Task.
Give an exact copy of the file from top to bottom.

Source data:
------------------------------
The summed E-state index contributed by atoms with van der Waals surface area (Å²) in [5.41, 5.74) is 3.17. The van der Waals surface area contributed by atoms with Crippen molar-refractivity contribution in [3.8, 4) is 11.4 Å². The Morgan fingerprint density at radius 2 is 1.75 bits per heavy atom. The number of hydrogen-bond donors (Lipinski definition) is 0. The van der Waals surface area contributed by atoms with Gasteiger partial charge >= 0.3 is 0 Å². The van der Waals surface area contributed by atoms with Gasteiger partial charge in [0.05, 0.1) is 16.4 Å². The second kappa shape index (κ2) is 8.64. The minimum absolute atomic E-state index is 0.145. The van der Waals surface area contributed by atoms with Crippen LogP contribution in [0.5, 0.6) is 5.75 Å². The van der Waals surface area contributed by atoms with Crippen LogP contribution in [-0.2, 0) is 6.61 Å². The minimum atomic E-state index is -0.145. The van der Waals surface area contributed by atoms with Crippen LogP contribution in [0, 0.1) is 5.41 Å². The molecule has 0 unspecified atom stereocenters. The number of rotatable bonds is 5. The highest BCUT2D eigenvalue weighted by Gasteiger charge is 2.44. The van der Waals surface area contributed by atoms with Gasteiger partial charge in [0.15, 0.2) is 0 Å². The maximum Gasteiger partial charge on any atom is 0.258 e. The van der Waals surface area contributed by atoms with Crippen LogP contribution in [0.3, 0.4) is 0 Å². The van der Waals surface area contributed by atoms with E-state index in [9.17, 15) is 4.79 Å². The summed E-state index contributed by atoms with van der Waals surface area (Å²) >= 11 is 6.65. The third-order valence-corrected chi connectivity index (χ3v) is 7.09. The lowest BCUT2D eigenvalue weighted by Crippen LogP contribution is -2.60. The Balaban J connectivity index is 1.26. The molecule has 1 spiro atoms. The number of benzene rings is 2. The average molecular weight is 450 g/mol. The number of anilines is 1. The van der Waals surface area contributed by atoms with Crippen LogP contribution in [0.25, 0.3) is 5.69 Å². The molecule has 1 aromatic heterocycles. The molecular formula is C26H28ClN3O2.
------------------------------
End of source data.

The summed E-state index contributed by atoms with van der Waals surface area (Å²) in [5.41, 5.74) is 3.17. The van der Waals surface area contributed by atoms with Crippen molar-refractivity contribution in [3.8, 4) is 11.4 Å². The Morgan fingerprint density at radius 2 is 1.75 bits per heavy atom. The number of hydrogen-bond donors (Lipinski definition) is 0. The van der Waals surface area contributed by atoms with Gasteiger partial charge >= 0.3 is 0 Å². The van der Waals surface area contributed by atoms with Gasteiger partial charge in [0.05, 0.1) is 16.4 Å². The second kappa shape index (κ2) is 8.64. The minimum absolute atomic E-state index is 0.145. The van der Waals surface area contributed by atoms with Crippen LogP contribution in [0.5, 0.6) is 5.75 Å². The van der Waals surface area contributed by atoms with Crippen LogP contribution in [-0.2, 0) is 6.61 Å². The minimum atomic E-state index is -0.145. The van der Waals surface area contributed by atoms with Crippen LogP contribution in [0, 0.1) is 5.41 Å². The molecule has 0 unspecified atom stereocenters. The number of rotatable bonds is 5. The highest BCUT2D eigenvalue weighted by Gasteiger charge is 2.44. The van der Waals surface area contributed by atoms with Gasteiger partial charge in [0.15, 0.2) is 0 Å². The maximum Gasteiger partial charge on any atom is 0.258 e. The van der Waals surface area contributed by atoms with Crippen LogP contribution in [0.3, 0.4) is 0 Å². The van der Waals surface area contributed by atoms with E-state index in [9.17, 15) is 4.79 Å². The summed E-state index contributed by atoms with van der Waals surface area (Å²) >= 11 is 6.65. The third-order valence-corrected chi connectivity index (χ3v) is 7.09. The lowest BCUT2D eigenvalue weighted by Crippen LogP contribution is -2.60. The Balaban J connectivity index is 1.26. The molecule has 1 spiro atoms. The number of benzene rings is 2. The average molecular weight is 450 g/mol. The number of anilines is 1. The van der Waals surface area contributed by atoms with Crippen LogP contribution in [0.25, 0.3) is 5.69 Å². The molecule has 1 aromatic heterocycles. The molecular formula is C26H28ClN3O2.